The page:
Vice reporter detained in Ukraine speaks with NBC

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Vice Reporter Detained In Ukraine Speaks With NBC

After being held captive in eastern Ukraine, Vice journalist Simon Ostrovsky spoke to NBC about his three-day ordeal.

"It felt like a really long time. ... I had no idea anybody, um, knew where I was being held. ... I think the reason they took me was to stop me reporting, so I'd really like to go back."

Once released, Ostrovsky was met by a camera crew from Canada's CBC. They gave him a ride out of Slavyansk, where he had been held. Vice has the video.

Ostrovsky: "If you can drive me home, it would be even more of an exclusive."

CBC: "Sure. How is the situation?"

Ostrovsky: "It's f-ed up. Spent four days in a basement with three or four other guys."

According to Russian news site Gazeta, it was Slavyansk's pro-Russia militia who took Ostrovsky.

Led by the mayor of Slavyansk, the group reportedly told the reporter's parents that "Nobody abducted him, nobody is holding him hostage, he's with us now in at the SBU, preparing material and working."

Ostrovsky and his cameraman had just finished interviewing a man who showed them his Russian passport - sensitive information in Ukraine - and was stopped at the last checkpoint before their hotel.

The Ukrainian kidnapping is the latest incident in an increasingly dangerous zone for journalists.

Last week, Time reported one of its correspondents, along with four other reporters, was detained for an hour by a pro-Russia militia.

And it was Ostrovsky himself who had been tweeting about journalist mistreatment by Slavyansk's mayor hours before his kidnapping, writing, "Sloviansk pro-Russia 'mayor' threatens to throw journalist out for 'provocative' question."

Ostrovsky has stated his desire to return to the region, but for now Vice has declined to comment any further.

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Vice reporter detained in Ukraine speaks with NBC
This picture taken on April 21, 2014 shows US journalist Simon Ostrowsky (C) working in front of the City Hall of Slavyansk. The US State Department said it was 'deeply concerned' on April 23, 2014 over reports that an American journalist was kidnapped by pro-Russian separatists in Ukraine. Pro-Moscow insurgents in Slavyansk -- an eastern Ukrainian town which has become a tense flashpoint in recent days -- are holding two journalists, an American working for Vice News, Simon Ostrovsky, and a Ukrainian working for a pro-Kiev outlet, Irma Krat. AFP PHOTO / STRINGER (Photo credit should read STRINGER/AFP/Getty Images)
US journalist Simon Ostrovsky, who was abducted and held by pro-Kremlin rebels in east Ukraine this week, steps out of a van as he arrives in a hotel in the eastern Ukrainian city of Donetsk after being freed, on April 24, 2014. Ostrovsky told AFP he was freed today. Simon Ostrovsky, who works for the online outlet VICE News, said that he was fine, although he had been beaten after being grabbed late on April 14 in the flashpoint town of Slavyansk and was initially kept tied up and blindfolded. AFP PHOTO/ ALEXANDER KHUDOTEPLY (Photo credit should read Alexander KHUDOTEPLY/AFP/Getty Images)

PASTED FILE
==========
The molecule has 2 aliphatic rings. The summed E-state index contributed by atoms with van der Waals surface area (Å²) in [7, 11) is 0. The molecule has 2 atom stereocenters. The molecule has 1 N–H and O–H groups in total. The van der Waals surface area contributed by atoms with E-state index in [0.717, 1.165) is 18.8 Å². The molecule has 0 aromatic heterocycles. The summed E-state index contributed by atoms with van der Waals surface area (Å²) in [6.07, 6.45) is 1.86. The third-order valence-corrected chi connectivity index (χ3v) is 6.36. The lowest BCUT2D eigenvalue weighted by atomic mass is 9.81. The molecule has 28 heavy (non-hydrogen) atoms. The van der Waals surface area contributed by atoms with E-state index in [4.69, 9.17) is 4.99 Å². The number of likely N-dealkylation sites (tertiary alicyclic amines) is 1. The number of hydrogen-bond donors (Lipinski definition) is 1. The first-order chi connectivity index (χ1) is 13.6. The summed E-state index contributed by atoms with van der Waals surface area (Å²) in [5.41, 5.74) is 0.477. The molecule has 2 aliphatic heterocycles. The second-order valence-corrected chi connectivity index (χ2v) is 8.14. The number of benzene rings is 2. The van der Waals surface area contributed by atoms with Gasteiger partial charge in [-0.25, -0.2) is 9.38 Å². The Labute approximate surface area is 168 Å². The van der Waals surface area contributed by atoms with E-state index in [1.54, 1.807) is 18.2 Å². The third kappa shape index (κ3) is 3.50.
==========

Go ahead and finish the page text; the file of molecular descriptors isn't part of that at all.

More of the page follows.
US journalist Simon Ostrovsky, who was abducted and held by pro-Kremlin rebels in east Ukraine this week, speaks on a mobile phone as he arrives in a hotel in the eastern Ukrainian city of Donetsk after being freed, on April 24, 2014. Ostrovsky told AFP he was freed today. Simon Ostrovsky, who works for the online outlet VICE News, said that he was fine, although he had been beaten after being grabbed late on April 14 in the flashpoint town of Slavyansk and was initially kept tied up and blindfolded. AFP PHOTO/ ALEXANDER KHUDOTEPLY (Photo credit should read Alexander KHUDOTEPLY/AFP/Getty Images)
US journalist Simon Ostrovsky, who was abducted and held by pro-Kremlin rebels in east Ukraine this week, arrives in a hotel in the eastern Ukrainian city of Donetsk after being freed, on April 24, 2014. Ostrovsky told AFP he was freed today. Simon Ostrovsky, who works for the online outlet VICE News, said that he was fine, although he had been beaten after being grabbed late on April 14 in the flashpoint town of Slavyansk and was initially kept tied up and blindfolded. AFP PHOTO/ ALEXANDER KHUDOTEPLY (Photo credit should read Alexander KHUDOTEPLY/AFP/Getty Images)
This picture taken on October 8, 2004 shows US journalist Simon Ostrovsky, then correspondant stringer for the AFP, in Moscow. The US State Department said it was 'deeply concerned' on April 23, 2014 over reports that an American journalist was kidnapped by pro-Russian separatists in Ukraine. Pro-Moscow insurgents in Slavyansk -- an eastern Ukrainian town which has become a tense flashpoint in recent days -- are holding two journalists, an American working for Vice News, Simon Ostrovsky, and a Ukrainian working for a pro-Kiev outlet, Irma Krat. AFP PHOTO / ALEXANDER NEMENOV (Photo credit should read ALEXANDER NEMENOV/AFP/Getty Images)
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